Renting a motorbike in Samui

Renting bikes while in Thailand is a popular choice for getting around and there are numerous places in Samui providing 125cc scooters. They are surprisingly easy to ride, and give you the flexibility to get around as and when you please, avoiding the rip off fees of the local taxis. Typically they rent for about 200 baht a day; more if you want a new, automatic model, or more powerful bike.

Many hotels and guesthouses rent them, or can arrange one from a nearby tour company, otherwise wonder through the popular tourist areas to find whole fleets parked outside ready to go. It’s a great way to go further afield than your beach, and discover more of the island.

You’ll need to leave your passport or ID as a deposit, and they’re generally not insured, and don’t come with the option, so any damages, scratches etc., are for your account, and you might be at the mercy of an unscrupulous operators. Ensure you use the steering lock too, to guard against theft.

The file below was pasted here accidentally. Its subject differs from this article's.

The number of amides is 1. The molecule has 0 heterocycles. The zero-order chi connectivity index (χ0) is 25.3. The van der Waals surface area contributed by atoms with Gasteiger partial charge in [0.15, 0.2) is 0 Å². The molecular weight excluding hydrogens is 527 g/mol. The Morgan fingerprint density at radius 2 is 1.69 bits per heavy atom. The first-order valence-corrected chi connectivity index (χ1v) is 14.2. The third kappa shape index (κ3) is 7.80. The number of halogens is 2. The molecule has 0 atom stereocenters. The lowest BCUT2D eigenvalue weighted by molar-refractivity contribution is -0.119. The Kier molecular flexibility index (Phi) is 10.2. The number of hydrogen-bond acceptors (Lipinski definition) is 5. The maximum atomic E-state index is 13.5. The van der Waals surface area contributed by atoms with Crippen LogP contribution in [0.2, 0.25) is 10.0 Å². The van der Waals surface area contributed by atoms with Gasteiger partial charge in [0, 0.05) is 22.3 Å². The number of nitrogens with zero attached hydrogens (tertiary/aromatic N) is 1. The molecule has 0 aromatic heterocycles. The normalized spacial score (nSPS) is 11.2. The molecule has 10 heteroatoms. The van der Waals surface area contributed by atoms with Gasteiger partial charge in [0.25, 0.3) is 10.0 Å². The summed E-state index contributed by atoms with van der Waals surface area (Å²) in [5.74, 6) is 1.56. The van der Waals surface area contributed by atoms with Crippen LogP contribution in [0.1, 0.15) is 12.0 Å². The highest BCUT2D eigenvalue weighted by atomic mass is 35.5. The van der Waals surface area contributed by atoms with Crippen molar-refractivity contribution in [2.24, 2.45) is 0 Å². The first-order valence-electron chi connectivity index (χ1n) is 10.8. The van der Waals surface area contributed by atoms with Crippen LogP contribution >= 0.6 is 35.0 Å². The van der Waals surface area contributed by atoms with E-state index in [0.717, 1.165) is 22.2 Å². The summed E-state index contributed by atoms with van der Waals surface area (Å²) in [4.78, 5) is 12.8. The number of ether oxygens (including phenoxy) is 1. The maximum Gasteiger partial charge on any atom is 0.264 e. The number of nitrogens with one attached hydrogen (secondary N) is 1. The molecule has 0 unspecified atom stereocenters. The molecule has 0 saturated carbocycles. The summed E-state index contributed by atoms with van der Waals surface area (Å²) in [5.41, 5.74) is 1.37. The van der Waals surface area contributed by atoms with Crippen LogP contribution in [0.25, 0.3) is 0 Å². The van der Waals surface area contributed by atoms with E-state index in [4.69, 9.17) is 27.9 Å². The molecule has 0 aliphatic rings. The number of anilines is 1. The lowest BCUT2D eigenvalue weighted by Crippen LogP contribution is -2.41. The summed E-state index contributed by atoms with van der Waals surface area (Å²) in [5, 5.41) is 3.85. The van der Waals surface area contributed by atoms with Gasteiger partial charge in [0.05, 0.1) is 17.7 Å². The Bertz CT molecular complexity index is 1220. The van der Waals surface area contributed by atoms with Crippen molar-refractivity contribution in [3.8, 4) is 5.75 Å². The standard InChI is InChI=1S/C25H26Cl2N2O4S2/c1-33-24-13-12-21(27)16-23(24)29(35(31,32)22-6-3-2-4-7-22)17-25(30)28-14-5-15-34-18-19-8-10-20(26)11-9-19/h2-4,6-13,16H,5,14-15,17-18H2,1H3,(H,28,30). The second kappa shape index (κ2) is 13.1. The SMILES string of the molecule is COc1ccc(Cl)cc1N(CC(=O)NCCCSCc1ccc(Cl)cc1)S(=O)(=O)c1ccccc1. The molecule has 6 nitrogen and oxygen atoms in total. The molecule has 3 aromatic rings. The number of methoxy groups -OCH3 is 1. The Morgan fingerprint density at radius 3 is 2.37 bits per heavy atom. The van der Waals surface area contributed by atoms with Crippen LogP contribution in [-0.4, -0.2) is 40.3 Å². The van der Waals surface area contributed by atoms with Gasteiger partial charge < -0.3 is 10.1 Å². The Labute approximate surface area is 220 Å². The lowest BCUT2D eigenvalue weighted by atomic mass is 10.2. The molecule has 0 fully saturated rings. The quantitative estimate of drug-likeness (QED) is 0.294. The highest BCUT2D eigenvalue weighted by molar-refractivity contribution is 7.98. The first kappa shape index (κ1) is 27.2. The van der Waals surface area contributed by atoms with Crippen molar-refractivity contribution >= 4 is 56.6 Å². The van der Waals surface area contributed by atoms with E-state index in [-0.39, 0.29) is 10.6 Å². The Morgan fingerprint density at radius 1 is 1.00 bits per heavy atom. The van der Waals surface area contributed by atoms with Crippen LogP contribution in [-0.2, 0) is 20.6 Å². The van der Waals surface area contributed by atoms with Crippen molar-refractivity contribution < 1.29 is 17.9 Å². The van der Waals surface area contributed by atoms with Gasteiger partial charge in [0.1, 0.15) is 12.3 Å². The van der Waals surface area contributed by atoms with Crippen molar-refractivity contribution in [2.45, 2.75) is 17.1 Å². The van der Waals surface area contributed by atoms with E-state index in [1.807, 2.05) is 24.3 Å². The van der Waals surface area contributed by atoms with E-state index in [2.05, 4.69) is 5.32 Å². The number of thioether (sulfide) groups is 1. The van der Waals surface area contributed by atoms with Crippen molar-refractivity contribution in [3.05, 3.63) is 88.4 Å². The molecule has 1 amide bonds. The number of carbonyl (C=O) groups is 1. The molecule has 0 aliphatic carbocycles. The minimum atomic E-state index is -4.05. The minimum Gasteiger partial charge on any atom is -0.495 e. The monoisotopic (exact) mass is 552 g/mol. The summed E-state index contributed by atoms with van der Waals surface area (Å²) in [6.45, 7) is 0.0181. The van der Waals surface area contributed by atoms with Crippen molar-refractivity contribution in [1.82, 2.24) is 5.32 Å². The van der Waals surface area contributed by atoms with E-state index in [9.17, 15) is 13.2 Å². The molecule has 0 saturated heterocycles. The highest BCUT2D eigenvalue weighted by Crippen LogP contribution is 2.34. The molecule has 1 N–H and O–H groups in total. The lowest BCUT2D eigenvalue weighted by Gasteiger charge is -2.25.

The bikes are very easy to ride, low on the ground, with a step-through design for ease of use whether you’re male or female. There is no clutch, and some are automatic transmission. However, the cheaper ones are often in an unroadworthy state, so check first or return it without hesitation.

Look out for roadside petrol vendors away from the main beaches, which consist of a 44-gallon drum with a pump and measure on top. It costs about 200 baht to fill a tank, which will be enough for several days’ worth of pottering around the island. Note: the newer bikes take 91 gasohol (E10), but can survive on 95 gasohol or 95 benzene.

Note: Exercise extreme care and prudence when riding these bikes, especially on Samui which has hilly road passes between some of the beaches such as Chaweng and Lamai. The largest number of foreign fatalities in Thailand is from bike accidents. Usually they result from riders being unfamiliar with the bike and terrain, riding without helmets and sometimes drunk. Drivers in Thailand tend to be reckless, even if they are used to avoiding the many bikes in the traffic, so be on guard.